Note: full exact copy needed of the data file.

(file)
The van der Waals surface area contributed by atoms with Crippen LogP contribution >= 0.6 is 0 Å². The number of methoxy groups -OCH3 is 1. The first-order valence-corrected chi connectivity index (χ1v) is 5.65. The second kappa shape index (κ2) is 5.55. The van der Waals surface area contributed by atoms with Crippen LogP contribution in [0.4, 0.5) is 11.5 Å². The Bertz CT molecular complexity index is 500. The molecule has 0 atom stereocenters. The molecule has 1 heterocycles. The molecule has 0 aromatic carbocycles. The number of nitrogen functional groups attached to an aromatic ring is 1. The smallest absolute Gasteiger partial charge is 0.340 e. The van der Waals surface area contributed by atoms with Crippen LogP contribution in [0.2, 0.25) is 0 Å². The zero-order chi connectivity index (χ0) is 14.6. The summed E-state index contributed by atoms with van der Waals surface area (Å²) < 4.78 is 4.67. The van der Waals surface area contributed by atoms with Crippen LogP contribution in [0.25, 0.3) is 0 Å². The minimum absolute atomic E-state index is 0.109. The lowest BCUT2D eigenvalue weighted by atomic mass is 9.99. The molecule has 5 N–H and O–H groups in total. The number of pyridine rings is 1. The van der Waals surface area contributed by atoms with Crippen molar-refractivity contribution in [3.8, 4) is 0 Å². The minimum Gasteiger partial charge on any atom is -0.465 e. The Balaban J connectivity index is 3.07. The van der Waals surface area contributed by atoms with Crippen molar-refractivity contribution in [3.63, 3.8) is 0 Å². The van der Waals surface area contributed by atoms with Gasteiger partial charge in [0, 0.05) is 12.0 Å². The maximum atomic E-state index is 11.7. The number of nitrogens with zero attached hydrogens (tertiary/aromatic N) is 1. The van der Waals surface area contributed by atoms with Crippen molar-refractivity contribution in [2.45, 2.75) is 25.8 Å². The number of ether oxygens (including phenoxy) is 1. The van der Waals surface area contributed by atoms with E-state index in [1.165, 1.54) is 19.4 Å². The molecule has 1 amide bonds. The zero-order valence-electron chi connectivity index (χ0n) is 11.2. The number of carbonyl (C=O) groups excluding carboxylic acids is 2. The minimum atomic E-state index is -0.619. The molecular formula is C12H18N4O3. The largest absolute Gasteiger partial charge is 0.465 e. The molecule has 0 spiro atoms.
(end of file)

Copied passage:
The van der Waals surface area contributed by atoms with Crippen LogP contribution >= 0.6 is 0 Å². The number of methoxy groups -OCH3 is 1. The first-order valence-corrected chi connectivity index (χ1v) is 5.65. The second kappa shape index (κ2) is 5.55. The van der Waals surface area contributed by atoms with Crippen LogP contribution in [0.4, 0.5) is 11.5 Å². The Bertz CT molecular complexity index is 500. The molecule has 0 atom stereocenters. The molecule has 1 heterocycles. The molecule has 0 aromatic carbocycles. The number of nitrogen functional groups attached to an aromatic ring is 1. The smallest absolute Gasteiger partial charge is 0.340 e. The van der Waals surface area contributed by atoms with Crippen LogP contribution in [0.2, 0.25) is 0 Å². The zero-order chi connectivity index (χ0) is 14.6. The summed E-state index contributed by atoms with van der Waals surface area (Å²) < 4.78 is 4.67. The van der Waals surface area contributed by atoms with Crippen LogP contribution in [0.25, 0.3) is 0 Å². The minimum absolute atomic E-state index is 0.109. The lowest BCUT2D eigenvalue weighted by atomic mass is 9.99. The molecule has 5 N–H and O–H groups in total. The number of pyridine rings is 1. The van der Waals surface area contributed by atoms with Crippen molar-refractivity contribution in [3.8, 4) is 0 Å². The minimum Gasteiger partial charge on any atom is -0.465 e. The Balaban J connectivity index is 3.07. The van der Waals surface area contributed by atoms with Crippen molar-refractivity contribution in [3.63, 3.8) is 0 Å². The van der Waals surface area contributed by atoms with Gasteiger partial charge in [0, 0.05) is 12.0 Å². The maximum atomic E-state index is 11.7. The number of nitrogens with zero attached hydrogens (tertiary/aromatic N) is 1. The van der Waals surface area contributed by atoms with Crippen molar-refractivity contribution in [2.45, 2.75) is 25.8 Å². The number of ether oxygens (including phenoxy) is 1. The van der Waals surface area contributed by atoms with E-state index in [1.165, 1.54) is 19.4 Å². The molecule has 1 amide bonds. The zero-order valence-electron chi connectivity index (χ0n) is 11.2. The number of carbonyl (C=O) groups excluding carboxylic acids is 2. The minimum atomic E-state index is -0.619. The molecular formula is C12H18N4O3. The largest absolute Gasteiger partial charge is 0.465 e. The molecule has 0 spiro atoms.